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Hydrology and Earth System Sciences An interactive open-access journal of the European Geosciences Union
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Volume 15, issue 4 | Copyright

Special issue: Earth observation and water cycle science

Hydrol. Earth Syst. Sci., 15, 1117-1129, 2011
https://doi.org/10.5194/hess-15-1117-2011
© Author(s) 2011. This work is distributed under
the Creative Commons Attribution 3.0 License.

Research article 05 Apr 2011

Research article | 05 Apr 2011

Combined use of optical and radar satellite data for the monitoring of irrigation and soil moisture of wheat crops

R. Fieuzal1, B. Duchemin1, L. Jarlan1, M. Zribi1, F. Baup1, O. Merlin1, O. Hagolle1, and J. Garatuza-Payan2 R. Fieuzal et al.
  • 1CESBIO, Centre d'études spatiales de la biosphère, UMR 5126, CNES-CNRS-IRD-UPS, Toulouse, France
  • 2ITSON, Instituto Tecnológico de Sonora, Departamento de Ciencias del Agua y del Medio Ambiente, 5 de Febrero 818 Sur, Cd. Obregón, Sonora, 85000, Mexico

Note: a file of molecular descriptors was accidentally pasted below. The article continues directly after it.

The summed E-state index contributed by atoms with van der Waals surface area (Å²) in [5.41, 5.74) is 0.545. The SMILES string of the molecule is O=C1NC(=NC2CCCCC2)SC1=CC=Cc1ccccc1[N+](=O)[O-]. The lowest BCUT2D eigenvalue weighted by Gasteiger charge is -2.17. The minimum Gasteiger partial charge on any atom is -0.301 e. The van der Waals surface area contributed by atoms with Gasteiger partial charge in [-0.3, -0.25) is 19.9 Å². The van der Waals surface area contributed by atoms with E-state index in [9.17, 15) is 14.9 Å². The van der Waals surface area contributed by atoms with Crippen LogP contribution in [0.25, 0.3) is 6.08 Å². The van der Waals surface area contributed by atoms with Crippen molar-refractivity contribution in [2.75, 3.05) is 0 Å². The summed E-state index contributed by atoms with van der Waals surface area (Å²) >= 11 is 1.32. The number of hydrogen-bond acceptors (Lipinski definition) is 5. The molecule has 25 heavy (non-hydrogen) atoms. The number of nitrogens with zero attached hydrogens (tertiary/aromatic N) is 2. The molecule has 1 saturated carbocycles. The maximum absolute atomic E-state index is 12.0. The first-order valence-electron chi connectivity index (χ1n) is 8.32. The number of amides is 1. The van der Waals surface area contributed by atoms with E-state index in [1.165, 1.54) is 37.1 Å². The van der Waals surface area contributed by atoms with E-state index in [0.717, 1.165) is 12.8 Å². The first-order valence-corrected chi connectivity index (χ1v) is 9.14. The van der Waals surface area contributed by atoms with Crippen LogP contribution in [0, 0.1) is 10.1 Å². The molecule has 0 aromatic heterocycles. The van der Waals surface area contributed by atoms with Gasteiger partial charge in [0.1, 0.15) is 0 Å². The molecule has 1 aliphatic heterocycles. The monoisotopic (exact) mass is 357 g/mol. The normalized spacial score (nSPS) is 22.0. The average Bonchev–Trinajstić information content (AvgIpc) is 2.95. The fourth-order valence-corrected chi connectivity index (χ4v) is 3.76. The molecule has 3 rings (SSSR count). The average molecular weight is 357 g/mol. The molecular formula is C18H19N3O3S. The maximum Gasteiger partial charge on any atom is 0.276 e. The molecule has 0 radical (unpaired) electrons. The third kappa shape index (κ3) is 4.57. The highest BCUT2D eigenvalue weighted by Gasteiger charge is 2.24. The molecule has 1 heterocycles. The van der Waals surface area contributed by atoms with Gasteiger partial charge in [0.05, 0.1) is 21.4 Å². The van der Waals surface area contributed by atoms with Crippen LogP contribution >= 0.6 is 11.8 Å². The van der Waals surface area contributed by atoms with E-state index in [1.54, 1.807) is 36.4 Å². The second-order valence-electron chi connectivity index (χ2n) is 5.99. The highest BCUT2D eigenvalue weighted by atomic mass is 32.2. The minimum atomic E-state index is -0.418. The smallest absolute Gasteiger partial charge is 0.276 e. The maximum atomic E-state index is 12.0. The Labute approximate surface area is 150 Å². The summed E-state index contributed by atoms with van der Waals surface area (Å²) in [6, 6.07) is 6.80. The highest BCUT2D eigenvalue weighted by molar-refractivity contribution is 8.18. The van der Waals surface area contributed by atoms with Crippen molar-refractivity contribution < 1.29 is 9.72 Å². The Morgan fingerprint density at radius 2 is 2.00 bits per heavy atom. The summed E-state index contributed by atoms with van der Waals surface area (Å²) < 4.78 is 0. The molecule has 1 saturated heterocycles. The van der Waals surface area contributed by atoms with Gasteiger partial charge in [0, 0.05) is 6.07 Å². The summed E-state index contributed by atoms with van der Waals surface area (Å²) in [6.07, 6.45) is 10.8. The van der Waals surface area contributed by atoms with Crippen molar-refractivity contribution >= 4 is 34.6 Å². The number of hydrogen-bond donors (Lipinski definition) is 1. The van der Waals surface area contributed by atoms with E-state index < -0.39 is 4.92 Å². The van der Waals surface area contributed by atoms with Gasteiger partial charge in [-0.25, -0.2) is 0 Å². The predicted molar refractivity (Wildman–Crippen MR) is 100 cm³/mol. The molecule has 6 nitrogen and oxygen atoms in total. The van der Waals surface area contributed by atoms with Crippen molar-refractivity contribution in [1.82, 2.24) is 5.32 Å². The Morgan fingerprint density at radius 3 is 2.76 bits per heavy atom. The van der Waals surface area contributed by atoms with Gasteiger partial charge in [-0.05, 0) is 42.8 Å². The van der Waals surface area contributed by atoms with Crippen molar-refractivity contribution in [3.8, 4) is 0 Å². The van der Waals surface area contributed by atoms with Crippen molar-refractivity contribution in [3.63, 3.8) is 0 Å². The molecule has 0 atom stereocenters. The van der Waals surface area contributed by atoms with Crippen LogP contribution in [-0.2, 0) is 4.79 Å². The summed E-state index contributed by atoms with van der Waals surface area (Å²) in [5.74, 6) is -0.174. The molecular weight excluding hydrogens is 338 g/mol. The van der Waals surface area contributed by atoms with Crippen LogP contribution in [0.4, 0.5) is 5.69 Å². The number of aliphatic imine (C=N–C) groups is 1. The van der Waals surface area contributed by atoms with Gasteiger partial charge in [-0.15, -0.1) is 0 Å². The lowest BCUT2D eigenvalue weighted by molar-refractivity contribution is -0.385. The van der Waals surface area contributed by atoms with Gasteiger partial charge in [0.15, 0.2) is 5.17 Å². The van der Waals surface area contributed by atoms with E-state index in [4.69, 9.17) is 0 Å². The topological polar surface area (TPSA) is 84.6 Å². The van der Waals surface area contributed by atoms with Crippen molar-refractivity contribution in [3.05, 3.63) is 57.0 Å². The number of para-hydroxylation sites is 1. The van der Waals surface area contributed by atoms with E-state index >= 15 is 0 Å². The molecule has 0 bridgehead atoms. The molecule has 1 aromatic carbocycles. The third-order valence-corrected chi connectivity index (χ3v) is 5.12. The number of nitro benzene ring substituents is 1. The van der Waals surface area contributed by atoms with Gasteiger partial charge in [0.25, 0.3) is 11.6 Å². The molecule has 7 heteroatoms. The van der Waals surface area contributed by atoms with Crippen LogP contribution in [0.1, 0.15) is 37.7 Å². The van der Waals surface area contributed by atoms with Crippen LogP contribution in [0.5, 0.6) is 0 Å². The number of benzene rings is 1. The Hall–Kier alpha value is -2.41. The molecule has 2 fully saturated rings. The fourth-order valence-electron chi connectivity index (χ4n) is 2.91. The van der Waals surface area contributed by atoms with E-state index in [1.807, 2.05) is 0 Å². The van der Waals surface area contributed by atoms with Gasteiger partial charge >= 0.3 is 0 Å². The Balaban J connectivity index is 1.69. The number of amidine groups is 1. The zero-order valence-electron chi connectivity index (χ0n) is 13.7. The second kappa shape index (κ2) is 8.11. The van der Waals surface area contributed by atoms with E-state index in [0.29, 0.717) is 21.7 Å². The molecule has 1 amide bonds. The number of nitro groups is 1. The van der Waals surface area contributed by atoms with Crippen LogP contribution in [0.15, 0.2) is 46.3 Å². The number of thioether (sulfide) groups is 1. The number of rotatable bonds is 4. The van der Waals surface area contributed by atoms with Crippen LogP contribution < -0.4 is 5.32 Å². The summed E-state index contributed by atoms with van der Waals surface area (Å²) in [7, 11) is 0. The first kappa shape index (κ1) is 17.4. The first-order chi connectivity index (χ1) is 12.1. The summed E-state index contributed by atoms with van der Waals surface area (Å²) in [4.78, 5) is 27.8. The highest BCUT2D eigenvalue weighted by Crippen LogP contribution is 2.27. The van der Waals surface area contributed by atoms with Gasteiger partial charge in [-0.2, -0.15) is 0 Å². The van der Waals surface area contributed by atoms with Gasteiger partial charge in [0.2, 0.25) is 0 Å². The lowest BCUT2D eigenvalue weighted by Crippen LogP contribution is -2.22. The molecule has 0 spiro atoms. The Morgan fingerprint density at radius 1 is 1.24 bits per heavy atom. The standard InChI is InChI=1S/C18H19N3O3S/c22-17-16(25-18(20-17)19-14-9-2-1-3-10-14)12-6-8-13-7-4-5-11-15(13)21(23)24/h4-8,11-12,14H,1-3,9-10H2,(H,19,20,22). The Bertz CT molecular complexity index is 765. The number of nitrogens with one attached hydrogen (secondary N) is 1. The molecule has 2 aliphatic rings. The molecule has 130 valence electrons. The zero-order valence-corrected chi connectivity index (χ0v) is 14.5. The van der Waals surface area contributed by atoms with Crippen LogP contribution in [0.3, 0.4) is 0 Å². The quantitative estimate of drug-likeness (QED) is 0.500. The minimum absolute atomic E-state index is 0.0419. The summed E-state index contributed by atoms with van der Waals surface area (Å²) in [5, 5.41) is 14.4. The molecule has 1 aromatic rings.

Abstract. The objective of this study is to get a better understanding of radar signal over irrigated wheat fields and to assess the potentialities of radar observations for the monitoring of soil moisture. Emphasis is put on the use of high spatial and temporal resolution satellite data (Envisat/ASAR and Formosat-2). Time series of images were collected over the Yaqui irrigated area (Mexico) throughout one agricultural season from December 2007 to May 2008, together with measurements of soil and vegetation characteristics and agricultural practices. The comprehensive analysis of these data indicates that the sensitivity of the radar signal to vegetation is masked by the variability of soil conditions. On-going irrigated areas can be detected all over the wheat growing season. The empirical algorithm developed for the retrieval of topsoil moisture from Envisat/ASAR images takes advantage of the Formosat-2 instrument capabilities to monitor the seasonality of wheat canopies. This monitoring is performed using dense time series of images acquired by Formosat-2 to set up the SAFY vegetation model. Topsoil moisture estimates are not reliable at the timing of plant emergence and during plant senescence. Estimates are accurate from tillering to grain filling stages with an absolute error about 9% (0.09 m3 m−3, 35% in relative value). This result is attractive since topsoil moisture is estimated at a high spatial resolution (i.e. over subfields of about 5 ha) for a large range of biomass water content (from 5 and 65 t ha−1 independently from the viewing angle of ASAR acquisition (incidence angles IS1 to IS6).

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